In the last three seasons at the trade deadline, the Dodgers’ front-office boss has done everything in his power to give this team every opportunity to win. He has boldly risked the future. He has put his organizational depth on the line. He has gone for it.
Three years ago, he acquired Hill and Josh Reddick. Two years ago, it was Darvish, and despite how that turned out, Darvish was the best pitcher on the market at the time. Then last year, it was Manny Machado and, again, he was the best guy available.
Friedman willingly traded 11 prospects in those deals, and while the Dodgers have played deep into two postseasons, those kids have been mostly invisible. The only one to make a big major league splash so far, Oakland’s Frankie Montas, was suspended 80 games this summer for testing positive for a performance-enhancing substance.
Friedman needs to go for it one more time. It’s never been more important for him to continue his fearlessness. The Dodgers are too close to be too cautious now.
Felipe Vazquez, the Pittsburgh Pirates’ powerful left-handed closer, is out there. Edwin Diaz, the New York Mets’ unsettled but potentially lights-out right-hander, is out there.
Baseball folks are saying the Dodgers won’t trade the top prospects required to obtain them. Here’s hoping baseball folks are wrong.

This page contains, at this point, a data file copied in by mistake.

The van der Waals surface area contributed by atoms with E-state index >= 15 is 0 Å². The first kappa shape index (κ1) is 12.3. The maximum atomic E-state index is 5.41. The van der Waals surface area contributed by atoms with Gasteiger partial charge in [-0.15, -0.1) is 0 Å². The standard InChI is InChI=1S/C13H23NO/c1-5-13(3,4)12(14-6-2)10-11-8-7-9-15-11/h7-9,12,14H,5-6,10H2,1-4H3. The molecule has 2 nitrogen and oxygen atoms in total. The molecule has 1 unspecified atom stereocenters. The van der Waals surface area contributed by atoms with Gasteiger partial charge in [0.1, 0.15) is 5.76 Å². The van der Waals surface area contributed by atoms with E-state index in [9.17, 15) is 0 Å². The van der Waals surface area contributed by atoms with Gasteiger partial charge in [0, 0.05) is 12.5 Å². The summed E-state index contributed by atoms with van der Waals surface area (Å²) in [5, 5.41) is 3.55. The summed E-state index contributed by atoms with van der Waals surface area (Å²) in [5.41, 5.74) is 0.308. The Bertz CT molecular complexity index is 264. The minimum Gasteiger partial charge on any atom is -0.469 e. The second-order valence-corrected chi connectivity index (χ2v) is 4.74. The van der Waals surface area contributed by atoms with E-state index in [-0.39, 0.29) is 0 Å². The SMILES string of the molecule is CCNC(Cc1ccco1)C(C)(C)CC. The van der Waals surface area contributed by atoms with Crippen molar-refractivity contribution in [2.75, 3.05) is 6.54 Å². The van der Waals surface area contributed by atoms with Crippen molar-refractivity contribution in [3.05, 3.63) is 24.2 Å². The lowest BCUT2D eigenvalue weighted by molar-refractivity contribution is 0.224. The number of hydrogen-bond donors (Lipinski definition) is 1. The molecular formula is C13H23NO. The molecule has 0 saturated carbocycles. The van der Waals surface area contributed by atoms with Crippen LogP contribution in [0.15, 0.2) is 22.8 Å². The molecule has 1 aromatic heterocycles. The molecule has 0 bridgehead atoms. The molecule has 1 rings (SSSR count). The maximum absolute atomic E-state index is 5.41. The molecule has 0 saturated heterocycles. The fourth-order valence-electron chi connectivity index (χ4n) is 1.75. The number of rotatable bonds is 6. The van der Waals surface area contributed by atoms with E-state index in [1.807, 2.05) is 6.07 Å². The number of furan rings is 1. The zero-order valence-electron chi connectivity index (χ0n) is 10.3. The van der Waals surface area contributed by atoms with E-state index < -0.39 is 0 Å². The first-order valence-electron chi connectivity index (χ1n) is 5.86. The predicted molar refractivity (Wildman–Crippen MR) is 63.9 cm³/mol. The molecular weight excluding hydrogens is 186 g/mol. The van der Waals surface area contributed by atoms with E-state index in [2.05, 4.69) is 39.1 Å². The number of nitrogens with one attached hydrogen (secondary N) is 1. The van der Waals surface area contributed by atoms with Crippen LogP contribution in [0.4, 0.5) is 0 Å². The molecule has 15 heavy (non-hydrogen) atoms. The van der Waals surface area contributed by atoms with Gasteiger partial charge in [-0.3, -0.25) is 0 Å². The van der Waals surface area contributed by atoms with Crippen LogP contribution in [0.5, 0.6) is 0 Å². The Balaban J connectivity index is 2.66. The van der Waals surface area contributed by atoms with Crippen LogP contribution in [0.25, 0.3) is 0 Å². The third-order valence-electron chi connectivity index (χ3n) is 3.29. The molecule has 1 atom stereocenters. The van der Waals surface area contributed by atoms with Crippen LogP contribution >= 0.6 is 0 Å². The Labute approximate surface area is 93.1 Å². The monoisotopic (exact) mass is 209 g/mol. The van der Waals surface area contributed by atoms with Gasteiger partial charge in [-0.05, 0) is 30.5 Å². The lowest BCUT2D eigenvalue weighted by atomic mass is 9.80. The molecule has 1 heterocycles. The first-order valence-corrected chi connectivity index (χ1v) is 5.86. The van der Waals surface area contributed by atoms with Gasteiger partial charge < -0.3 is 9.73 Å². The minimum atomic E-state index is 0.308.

The bullpen could be helped in another way, by acquiring a starting pitcher and turning Julio Urias into the setup guy and even co-closer. Noah Syndergaard of the New York Mets is out there, and that deal would make the baseball world’s head explode.
But, again, everyone is saying the Dodgers are being careful, that they don’t want to trade the next Corey Seager or Walker Buehler, but you know something? They have already built this team around prospects they wouldn’t trade, from Seager to Buehler to Cody Bellinger to Alex Verdugo. If they need to finally give up some of their young greatness to finish the job, then finish the job.
Lux, the 21-year-old infielder and former first-round pick, is amazing. I get it. You’re preparing to send me his statistics, I’ll save you the trouble.
At last count, he was batting .474 at triple-A Oklahoma City with a 1.470 on-base-plus-slugging percentage in 23 games. In two levels this season he has 21 homers and 64 RBIs in 87 games.
May, the 21-year-old pitcher and former third-round pick, is incredible. Watch him pitch and you can see he could be destined for stardom.
In five starts at Oklahoma City, he’s 3-0 with a 2.63 ERA. In two levels this season, in 106 2/3 innings, he’s struck out 110 and walked 29.
Then there’s Keibert Ruiz, the 21-year-old kid catcher from Venezuela, who is promising with a minor league career .351 on-base percentage.
They’re all great. But it’s hard to imagine any of them helping this team win this year’s World Series. They’re wonderful in Oklahoma, but the Dodgers need someone for October.
Here’s hoping Friedman stops at nothing to acquire the bullpen pieces that can finally give this team everything.
History is remembering. History is waiting.